map Juan de Fuca overview

The seacoast of Washington stretches some 250 miles, from Point Wilson at the east end of the Strait of Juan de Fuca to Cape Flattery at the west end, then south along the Pacific Ocean to the Columbia River and the state of Oregon. The coast, including more than 800 offshore islands and rocky outcroppings, offers a variety of habitats and exciting birding opportunities in four rather different subregions: the interior of the Olympic Peninsula, the North Olympic Coast, the Outer Olympic Coast, and the South Coast. The whole area has a maritime climate. Winters are wet and relatively warm, but the damp air and a breeze can make it seem much colder than the thermometer indicates. It is wise to have raingear available. Summers frequently do not start until July and come close to drought with day after day of near-perfect weather through at least early September. Hot spells are infrequent.

The rugged, snow-capped peaks of the Olympic Mountains dominate the interior of the Olympic Peninsula, topped by 7,965-foot Mount Olympus. The mountains and the prevailing storm paths have created a rain-forest ecosystem on the west-facing slopes, with moderate temperatures, fog, and lots of rain—upwards of 200 inches per year. On the opposite side of the mountains, a rainshadow effect brings low rainfall to the area from Port Angeles to Port Townsend, which frequently enjoys blue sky on days when the rest of Western Washington is socked in. Dungeness, near Sequim on the North Olympic Coast, has just 15 inches of rainfall yearly. The South Coast has no high mountains to the east. Climate is similar to that of the Outer Olympic Coast, but rainfall is less abundant.

The North Pacific Ocean at this latitude tends to have a covering of stratocumulus clouds. With prevailing airflow from the west this leads to a lot of foggy mornings with the fog burning off during the day. It also means that it may be drizzling in the lowlands but bright sunshine on Hurricane Ridge in Olympic National Park at an elevation of 5,200 feet. Heavy snows are infrequent except in the high Olympics where they can be a problem. A more regular winter problem is light snow, freezing rain, or frost making the roads very slippery in the morning, especially on the North Olympic Coast.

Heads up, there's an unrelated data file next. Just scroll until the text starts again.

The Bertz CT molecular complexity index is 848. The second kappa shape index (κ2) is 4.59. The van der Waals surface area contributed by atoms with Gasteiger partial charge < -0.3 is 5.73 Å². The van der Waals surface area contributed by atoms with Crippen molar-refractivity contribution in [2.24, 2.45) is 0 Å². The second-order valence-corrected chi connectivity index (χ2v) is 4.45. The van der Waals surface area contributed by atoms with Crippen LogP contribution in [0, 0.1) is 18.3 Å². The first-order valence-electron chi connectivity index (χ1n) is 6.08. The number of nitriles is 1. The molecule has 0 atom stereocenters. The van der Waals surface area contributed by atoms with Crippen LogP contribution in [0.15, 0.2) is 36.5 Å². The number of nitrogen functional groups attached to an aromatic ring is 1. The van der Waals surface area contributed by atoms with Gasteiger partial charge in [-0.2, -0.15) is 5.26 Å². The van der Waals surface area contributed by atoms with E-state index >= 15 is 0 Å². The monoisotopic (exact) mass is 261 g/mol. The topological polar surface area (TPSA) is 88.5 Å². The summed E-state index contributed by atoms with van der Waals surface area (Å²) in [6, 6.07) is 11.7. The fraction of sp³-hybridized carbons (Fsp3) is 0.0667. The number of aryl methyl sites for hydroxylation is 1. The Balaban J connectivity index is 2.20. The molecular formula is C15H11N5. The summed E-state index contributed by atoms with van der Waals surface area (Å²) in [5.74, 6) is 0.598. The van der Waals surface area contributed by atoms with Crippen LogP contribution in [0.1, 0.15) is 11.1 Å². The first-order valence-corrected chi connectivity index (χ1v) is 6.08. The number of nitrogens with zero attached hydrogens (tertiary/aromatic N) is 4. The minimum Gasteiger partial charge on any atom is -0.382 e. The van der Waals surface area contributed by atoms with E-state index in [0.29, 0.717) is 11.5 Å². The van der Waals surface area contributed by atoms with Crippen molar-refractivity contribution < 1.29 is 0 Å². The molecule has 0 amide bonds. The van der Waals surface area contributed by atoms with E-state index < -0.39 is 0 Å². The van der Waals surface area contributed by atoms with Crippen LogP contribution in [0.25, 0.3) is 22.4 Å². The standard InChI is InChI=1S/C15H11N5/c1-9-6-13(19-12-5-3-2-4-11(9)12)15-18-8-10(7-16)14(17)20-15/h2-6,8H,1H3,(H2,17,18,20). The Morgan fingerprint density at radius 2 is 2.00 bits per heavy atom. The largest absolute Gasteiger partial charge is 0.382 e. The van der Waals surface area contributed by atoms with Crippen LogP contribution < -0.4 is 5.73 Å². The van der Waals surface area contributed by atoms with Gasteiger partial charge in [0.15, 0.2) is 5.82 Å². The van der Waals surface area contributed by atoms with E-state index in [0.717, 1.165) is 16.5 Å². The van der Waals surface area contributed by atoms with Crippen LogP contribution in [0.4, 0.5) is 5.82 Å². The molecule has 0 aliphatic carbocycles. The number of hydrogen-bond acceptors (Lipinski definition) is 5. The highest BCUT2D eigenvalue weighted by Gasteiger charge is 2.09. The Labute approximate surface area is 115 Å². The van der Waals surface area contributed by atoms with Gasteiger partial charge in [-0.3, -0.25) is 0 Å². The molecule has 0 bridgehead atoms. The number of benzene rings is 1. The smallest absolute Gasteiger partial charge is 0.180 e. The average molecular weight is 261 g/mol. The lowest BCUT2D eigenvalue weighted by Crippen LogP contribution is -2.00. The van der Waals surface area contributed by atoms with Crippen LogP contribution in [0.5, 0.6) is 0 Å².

Surface soils on the Olympic Peninsula are mainly composed of loose glacial debris. In exceptionally rainy years the earth slides in places, closing roads sometimes for long periods until repairs can be made. Large areas of subsidence may continue to move for months, but there is little danger of getting caught by a slide as it is usually more of a creep. Waterside bluff slides are more abrupt and do cause loss of life but present minimal danger to birders— the big ones mostly occur at night.

Information on road closures can be obtained by calling the Olympic National Park Visitor Center in Port Angeles (360-565-3130) or, for NF roads, the Pacific Ranger District Office in Forks (360-374-6522). For the western portion of the peninsula, also try the Visitor Information Center in Forks (360-374-2531), which has forest and park information and is open on weekends. (An America the Beautiful or Northwest Forest Pass is necessary to park at many trailheads.) Car prowls do occur, even near towns. It is prudent to lock valuables in your trunk.

Campgrounds are numerous, but some are closed in the winter months and the most popular ones can be crowded during the short summer season. Restaurants, motels, gas stations, and other services are many and varied in larger communities such as Port Townsend, Sequim, Port Angeles, Forks, Ocean Shores, Hoquiam, Aberdeen, Westport, and the Long Beach-Seaview strip. Smaller communities also offer accommodations for travelers, although availability varies seasonally.